10 things I learned in Taiwan

Taiwan - it is quiet and picturesque island in the Pacific Ocean spread out and live there the same Chinese government alone more. Under the cut you see through the eyes of Taiwan Zach Schwartz - a young blogger living in New York. For many years I have not traveled outside the country. Most of my life I lived in Ohio, recently moved to New York, and in January of this year, I had a short time to visit Taiwan. There my mother grew up, and we went to see his family. The last time I was there eight years ago. Then I was sent to Taiwan to live with his grandparents for bad behavior at school.
During this trip I took things differently, as if to be here for the first time (probably because that just matured). I noticed things that had not paid any attention. Upon arrival at the airport, I thought, "Well, what I do here?" However, ten days later I left Taiwan, already more mature and wise man with all my heart fell in love with the East. Here are some of the things that I've learned.
Good attitude to the Americans
When we arrived at the airport, we had to stand in long lines to go through customs. Before us there was a huge number of people with yellowish complexion, characteristic of the inhabitants of South-East Asia. Just as soon as we were approached by customs officers and asked to go to another hut, where there was no queue. We are pleased to have agreed. Behind us was followed by two white men and more than one. My dad said that, apparently, they just wanted to please us Americans. I thought, around the world people are two ways to the people of the United States - some want to kill us, others are trying to do everything, so we were satisfied. In Taiwan, we were treated well, apparently, because they wanted to bring to the island more American tourists and investors.






Most of the territory of Taiwan is uninhabitable
On the way to the house of my grandparents in Taipei, we drove past the green mountains covered with abundant, dense vegetation. Mom said that such a landscape typical for the majority of Taiwan. 3/5 of the island is uninhabitable due to the steep mountainous terrain. As a result, Taiwan is a highly developed and densely populated country. It could not affect on society - during my stay there, I noticed that people treat each other politely and respectfully, probably aware of the precariousness of the economic situation on the island, and in the world as a whole.
Wild dogs running around everywhere
The house of my grandparents we arrived early in the morning when everyone was still asleep. My dad and my sister decided to take a walk in the park by the river. We crossed the bridge and saw a pack of dogs, frolic near the water. I asked my father: "What's happening?". He told me that in Taiwan is full of stray dogs, who threw home. My sister and I decided to get closer to the pack. From a distance, dogs seemed so sweet and docile, but as soon as we approached them, they seemed enraged, began to bark and catch us when we took to his heels. We also saw a lot of rare breed dogs Shiba Inu. I sfotkal one in the park.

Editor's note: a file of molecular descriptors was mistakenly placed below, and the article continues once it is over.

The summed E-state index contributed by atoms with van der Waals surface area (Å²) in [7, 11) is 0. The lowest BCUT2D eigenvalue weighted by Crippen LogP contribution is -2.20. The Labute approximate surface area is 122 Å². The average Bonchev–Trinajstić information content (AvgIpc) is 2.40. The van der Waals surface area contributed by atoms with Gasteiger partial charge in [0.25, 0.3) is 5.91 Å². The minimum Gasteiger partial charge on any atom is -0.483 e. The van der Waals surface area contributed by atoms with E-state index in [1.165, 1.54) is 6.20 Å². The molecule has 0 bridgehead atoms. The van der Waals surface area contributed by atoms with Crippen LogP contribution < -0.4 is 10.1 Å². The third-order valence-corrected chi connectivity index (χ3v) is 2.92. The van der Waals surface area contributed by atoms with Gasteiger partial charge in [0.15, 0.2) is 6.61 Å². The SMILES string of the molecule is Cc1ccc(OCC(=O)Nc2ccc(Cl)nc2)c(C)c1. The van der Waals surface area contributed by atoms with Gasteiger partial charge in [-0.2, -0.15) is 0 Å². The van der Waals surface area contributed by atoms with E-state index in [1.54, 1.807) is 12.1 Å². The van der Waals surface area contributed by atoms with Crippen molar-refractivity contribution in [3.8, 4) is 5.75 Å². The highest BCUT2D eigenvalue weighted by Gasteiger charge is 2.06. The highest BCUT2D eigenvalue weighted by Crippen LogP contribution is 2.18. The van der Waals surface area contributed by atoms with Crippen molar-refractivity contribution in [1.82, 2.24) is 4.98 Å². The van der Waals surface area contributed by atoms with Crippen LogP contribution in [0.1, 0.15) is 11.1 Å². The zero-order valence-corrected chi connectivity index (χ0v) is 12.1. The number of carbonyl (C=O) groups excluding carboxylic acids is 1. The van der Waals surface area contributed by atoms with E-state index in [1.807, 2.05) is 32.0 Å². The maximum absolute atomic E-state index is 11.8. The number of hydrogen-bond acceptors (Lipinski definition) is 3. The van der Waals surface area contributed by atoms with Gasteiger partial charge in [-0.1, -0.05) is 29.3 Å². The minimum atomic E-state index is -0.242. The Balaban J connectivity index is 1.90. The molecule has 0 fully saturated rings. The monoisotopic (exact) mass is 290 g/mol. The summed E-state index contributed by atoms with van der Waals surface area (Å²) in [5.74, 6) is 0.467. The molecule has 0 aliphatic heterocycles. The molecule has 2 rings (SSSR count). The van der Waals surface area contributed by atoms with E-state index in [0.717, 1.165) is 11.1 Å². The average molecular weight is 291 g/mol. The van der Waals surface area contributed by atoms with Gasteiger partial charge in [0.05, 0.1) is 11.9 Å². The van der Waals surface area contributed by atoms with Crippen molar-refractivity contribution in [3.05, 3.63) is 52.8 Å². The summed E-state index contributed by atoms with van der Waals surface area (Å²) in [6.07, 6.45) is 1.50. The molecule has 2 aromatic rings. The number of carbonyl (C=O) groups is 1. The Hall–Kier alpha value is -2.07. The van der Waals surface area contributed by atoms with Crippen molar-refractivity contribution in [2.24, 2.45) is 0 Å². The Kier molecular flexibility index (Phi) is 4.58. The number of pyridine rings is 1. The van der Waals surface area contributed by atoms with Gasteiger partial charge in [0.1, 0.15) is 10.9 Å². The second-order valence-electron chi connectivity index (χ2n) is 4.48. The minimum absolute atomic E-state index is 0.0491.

How to communicate nonverbally
Unfortunately, I do not speak Mandarin, and my grandparents did not know English, so communication with them I had to use non-verbal means, often touching. When I hugged them, or simply holding hands, they smiled. But there were other things. I remember I wanted to show my grandmother one magic trick. I chose a card, showed it to his grandmother, put back into the deck and shuffled her well. Then I deliberately pulled the wrong card. Grandma looked at her, shook his head and was about to leave, but at this point I stopped her, put a card on her hand and made sure that she accidentally fell to the ground and "transformed" in the map, which the grandmother has chosen initially. She raised her hand and looked at me. I even thought that it knocks me right now. Her expression changed, his eyes brightened, and she just slapped me on the shoulder and laughed. "Very good, very good," - she said in Chinese, banishing me from the kitchen.
Good food - this is part of the culture
Food in Taiwan is almost always healthy and delicious. My uncle told me that because mostly all women in Taiwan are preparing well for restaurants highly competitive, as most people prefer to have lunch or dinner at home. My grandmother was no exception. Every morning she brought fresh food and cook it three times a day. When it comes to America, I am often asked why we have such a heavy meal and the portions are huge. In response, I just shrug my shoulders, because I do not even know what to say about it. Many Americans think that if they order fast food in portion of salad and drink Diet Coke, it is a healthy diet. Travel to Taiwan, and you will understand how very wrong. There really know what a healthy lifestyle.




Source: thoughtcatalog.com

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